Encompass Health Continues to Support Therapy Research through its Grant Program

Research & Resources
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Each year, Encompass Health invites physicians, employees and other qualified candidates in the medical community to apply to receive funding for research related to the inpatient rehabilitation facility (IRF) post-acute care setting. More than 25 research studies have been supported since the therapy grant program’s inception in 2016. This year, three grant proposals from across the country were selected to receive funding from Encompass Health.

The Effect of Community Outings on Perception of Preparedness for Home Discharge from an IRF in the Neuro Population Utilizing the B-PREPARED Scale

Submitted by: Encompass Health Sunrise Rehabilitation Hospital

Principal investigator: Carrie Keck

The primary purpose of this study is to explore the impact of community outings on neuro patients’ perception of preparedness for home discharge from the IRF setting. Community outings are a recognized treatment intervention for patients in the rehabilitation setting, although review of the literature shows there are limited studies analyzing their impact, and even fewer on the impact in the IRF setting. The goal and expected outcome is to prove that community outings increase patients’ perception of preparedness for home discharge in the neuro population.

All patients with neuro diagnoses of stroke, brain injury or spinal cord meeting the inclusion criteria will complete the B-PREPARED scale on “mark” day and receive education on home safety and use of durable medical equipment for fall prevention. The experimental group will participate in the outing on “ready” day with their therapist utilizing non-medical transport and funds provided by the hospital. Patients in both the experimental and control groups will complete a B-PREPARED post scale on their “set’ day. The B-PREPARED scale has been validated as a means to measure patients’ perceptions of their preparedness for hospital discharge home and can be used by clinicians to evaluate discharge interventions.

Early Weight-Bearing Effects on Geriatric Hip Fracture Recovery (A Quantitative Study)

Submitted by: University of Missouri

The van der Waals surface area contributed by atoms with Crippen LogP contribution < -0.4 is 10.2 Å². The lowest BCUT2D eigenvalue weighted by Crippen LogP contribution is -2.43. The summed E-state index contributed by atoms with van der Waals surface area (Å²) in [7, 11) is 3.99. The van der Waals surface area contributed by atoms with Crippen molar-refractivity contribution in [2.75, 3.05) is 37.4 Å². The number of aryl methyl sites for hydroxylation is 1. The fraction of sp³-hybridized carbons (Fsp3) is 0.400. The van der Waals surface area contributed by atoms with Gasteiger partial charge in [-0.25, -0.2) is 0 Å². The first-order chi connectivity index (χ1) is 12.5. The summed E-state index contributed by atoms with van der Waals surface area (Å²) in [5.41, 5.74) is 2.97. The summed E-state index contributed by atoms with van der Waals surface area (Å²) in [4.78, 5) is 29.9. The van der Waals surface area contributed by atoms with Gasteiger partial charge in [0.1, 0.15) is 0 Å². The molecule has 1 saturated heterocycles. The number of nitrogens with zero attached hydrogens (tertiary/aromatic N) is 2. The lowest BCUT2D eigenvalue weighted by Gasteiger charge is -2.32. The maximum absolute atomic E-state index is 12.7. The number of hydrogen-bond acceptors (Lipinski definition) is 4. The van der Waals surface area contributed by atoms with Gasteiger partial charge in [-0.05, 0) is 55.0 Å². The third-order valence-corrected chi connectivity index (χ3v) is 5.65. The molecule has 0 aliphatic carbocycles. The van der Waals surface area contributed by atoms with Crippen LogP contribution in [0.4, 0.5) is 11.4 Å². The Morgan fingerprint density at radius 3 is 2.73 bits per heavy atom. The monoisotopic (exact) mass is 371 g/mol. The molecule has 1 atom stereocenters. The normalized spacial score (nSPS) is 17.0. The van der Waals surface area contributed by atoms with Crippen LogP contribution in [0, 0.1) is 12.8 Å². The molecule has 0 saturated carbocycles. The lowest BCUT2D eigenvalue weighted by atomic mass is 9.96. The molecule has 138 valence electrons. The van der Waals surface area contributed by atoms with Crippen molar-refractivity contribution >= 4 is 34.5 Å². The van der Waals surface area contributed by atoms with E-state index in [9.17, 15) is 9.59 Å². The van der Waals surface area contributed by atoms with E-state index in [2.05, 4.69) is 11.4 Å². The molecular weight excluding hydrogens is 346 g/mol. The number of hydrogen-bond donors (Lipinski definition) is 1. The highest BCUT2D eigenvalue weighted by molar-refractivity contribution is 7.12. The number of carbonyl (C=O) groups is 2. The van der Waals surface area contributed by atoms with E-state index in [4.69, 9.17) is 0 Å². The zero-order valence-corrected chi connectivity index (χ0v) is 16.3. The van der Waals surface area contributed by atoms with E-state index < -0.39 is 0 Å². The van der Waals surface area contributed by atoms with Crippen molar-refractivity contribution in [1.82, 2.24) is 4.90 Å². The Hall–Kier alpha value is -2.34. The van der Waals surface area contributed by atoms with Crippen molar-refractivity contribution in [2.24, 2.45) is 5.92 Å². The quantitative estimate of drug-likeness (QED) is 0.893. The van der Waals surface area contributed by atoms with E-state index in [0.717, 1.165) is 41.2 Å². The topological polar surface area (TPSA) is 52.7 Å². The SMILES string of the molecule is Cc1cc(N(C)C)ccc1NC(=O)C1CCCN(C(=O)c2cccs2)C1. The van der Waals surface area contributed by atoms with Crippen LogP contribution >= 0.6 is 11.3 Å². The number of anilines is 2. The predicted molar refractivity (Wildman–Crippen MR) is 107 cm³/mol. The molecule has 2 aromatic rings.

Principal investigator: Dr. Chrissa McClellan

The primary purpose of this study is to systematically quantify self-restricted weight bearing and its effects on the physiological and functional outcomes during early rehabilitation phase of geriatric hip fracture. The goal and expected outcome is to prove that self-restricted weight bearing plays a maladaptive role in functional recovery.

This prospective, patient-centered study will methodically quantify the weight bearing (via state-of-the-art sensors), the size and quality of a major weight bearing muscle (via portable musculoskeletal ultrasound), along with clinical evaluations at multiple time points, beginning within seven days post-operative (coinciding with hospitalization post; baseline) and repeating three times during the first 12 weeks after surgery (a time window reflecting outpatient orthopedic follow-up) in 29 patients who underwent internal fixation of hip fracture. The number of steps (as a measure of therapy, via pedometers) will be systematically studied.

Prosthetic Service Deserts Across the United States for Individuals with Amputation

Submitted by: University Enterprises, Inc.

Principal investigator: Toran D. MacLeod

The primary purpose of this study is to understand the difference in spatial accessibility to prosthetic services in post-acute care rehabilitation across the United States for individuals at risk for limb loss and how this affects clinical outcomes. The study will also evaluate if there is a relationship between patient to provider ratios and patient quality of rehabilitative care. Results from this study can be applied to improve the quality of care for those needing prosthetic services with the goal of easing access to quality care.

The study will compare prosthesis business locations to measure the need for their services (prevalence of individuals at risk for amputation as measured by prevalence of diagnosed diabetes and obesity). This analysis will result in maps showing the spatial distribution of areas with high and low patient to available prosthetic service provider ratios, highlighting areas with greater current and future need for provision of prosthetic services.

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